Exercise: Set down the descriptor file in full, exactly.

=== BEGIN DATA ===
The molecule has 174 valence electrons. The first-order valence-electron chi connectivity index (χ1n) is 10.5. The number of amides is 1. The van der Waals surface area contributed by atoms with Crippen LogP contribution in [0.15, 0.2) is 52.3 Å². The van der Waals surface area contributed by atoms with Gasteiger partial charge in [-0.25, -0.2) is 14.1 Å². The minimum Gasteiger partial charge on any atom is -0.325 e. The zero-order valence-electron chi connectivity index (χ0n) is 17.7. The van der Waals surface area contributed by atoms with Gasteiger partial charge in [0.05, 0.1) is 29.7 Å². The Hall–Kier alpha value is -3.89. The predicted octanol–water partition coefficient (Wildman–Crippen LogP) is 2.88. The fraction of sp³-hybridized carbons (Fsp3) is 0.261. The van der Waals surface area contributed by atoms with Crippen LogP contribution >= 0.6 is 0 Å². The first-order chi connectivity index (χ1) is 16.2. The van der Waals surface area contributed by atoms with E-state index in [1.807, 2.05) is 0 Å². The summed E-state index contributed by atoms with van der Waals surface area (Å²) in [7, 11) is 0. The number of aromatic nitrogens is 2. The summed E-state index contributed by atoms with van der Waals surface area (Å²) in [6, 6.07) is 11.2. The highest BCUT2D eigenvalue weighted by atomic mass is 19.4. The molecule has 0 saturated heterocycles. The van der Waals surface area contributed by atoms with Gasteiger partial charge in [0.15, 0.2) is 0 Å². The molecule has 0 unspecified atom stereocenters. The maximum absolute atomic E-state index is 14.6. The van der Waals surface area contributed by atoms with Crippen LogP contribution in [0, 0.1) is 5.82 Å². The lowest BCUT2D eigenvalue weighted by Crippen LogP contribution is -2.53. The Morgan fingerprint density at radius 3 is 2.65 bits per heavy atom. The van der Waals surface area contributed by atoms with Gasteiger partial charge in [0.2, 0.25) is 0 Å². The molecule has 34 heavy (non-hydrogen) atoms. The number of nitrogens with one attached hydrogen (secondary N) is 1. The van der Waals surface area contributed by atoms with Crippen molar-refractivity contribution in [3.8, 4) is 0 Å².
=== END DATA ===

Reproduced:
The molecule has 174 valence electrons. The first-order valence-electron chi connectivity index (χ1n) is 10.5. The number of amides is 1. The van der Waals surface area contributed by atoms with Crippen LogP contribution in [0.15, 0.2) is 52.3 Å². The van der Waals surface area contributed by atoms with Gasteiger partial charge in [-0.25, -0.2) is 14.1 Å². The minimum Gasteiger partial charge on any atom is -0.325 e. The zero-order valence-electron chi connectivity index (χ0n) is 17.7. The van der Waals surface area contributed by atoms with Gasteiger partial charge in [0.05, 0.1) is 29.7 Å². The Hall–Kier alpha value is -3.89. The predicted octanol–water partition coefficient (Wildman–Crippen LogP) is 2.88. The fraction of sp³-hybridized carbons (Fsp3) is 0.261. The van der Waals surface area contributed by atoms with Crippen LogP contribution >= 0.6 is 0 Å². The first-order chi connectivity index (χ1) is 16.2. The van der Waals surface area contributed by atoms with E-state index in [1.807, 2.05) is 0 Å². The summed E-state index contributed by atoms with van der Waals surface area (Å²) in [7, 11) is 0. The number of aromatic nitrogens is 2. The summed E-state index contributed by atoms with van der Waals surface area (Å²) in [6, 6.07) is 11.2. The highest BCUT2D eigenvalue weighted by atomic mass is 19.4. The molecule has 0 saturated heterocycles. The van der Waals surface area contributed by atoms with Gasteiger partial charge in [0.15, 0.2) is 0 Å². The molecule has 0 unspecified atom stereocenters. The maximum absolute atomic E-state index is 14.6. The van der Waals surface area contributed by atoms with Crippen LogP contribution in [0, 0.1) is 5.82 Å². The lowest BCUT2D eigenvalue weighted by Crippen LogP contribution is -2.53. The Morgan fingerprint density at radius 3 is 2.65 bits per heavy atom. The van der Waals surface area contributed by atoms with Gasteiger partial charge in [0.2, 0.25) is 0 Å². The molecule has 34 heavy (non-hydrogen) atoms. The number of nitrogens with one attached hydrogen (secondary N) is 1. The van der Waals surface area contributed by atoms with Crippen molar-refractivity contribution in [3.8, 4) is 0 Å².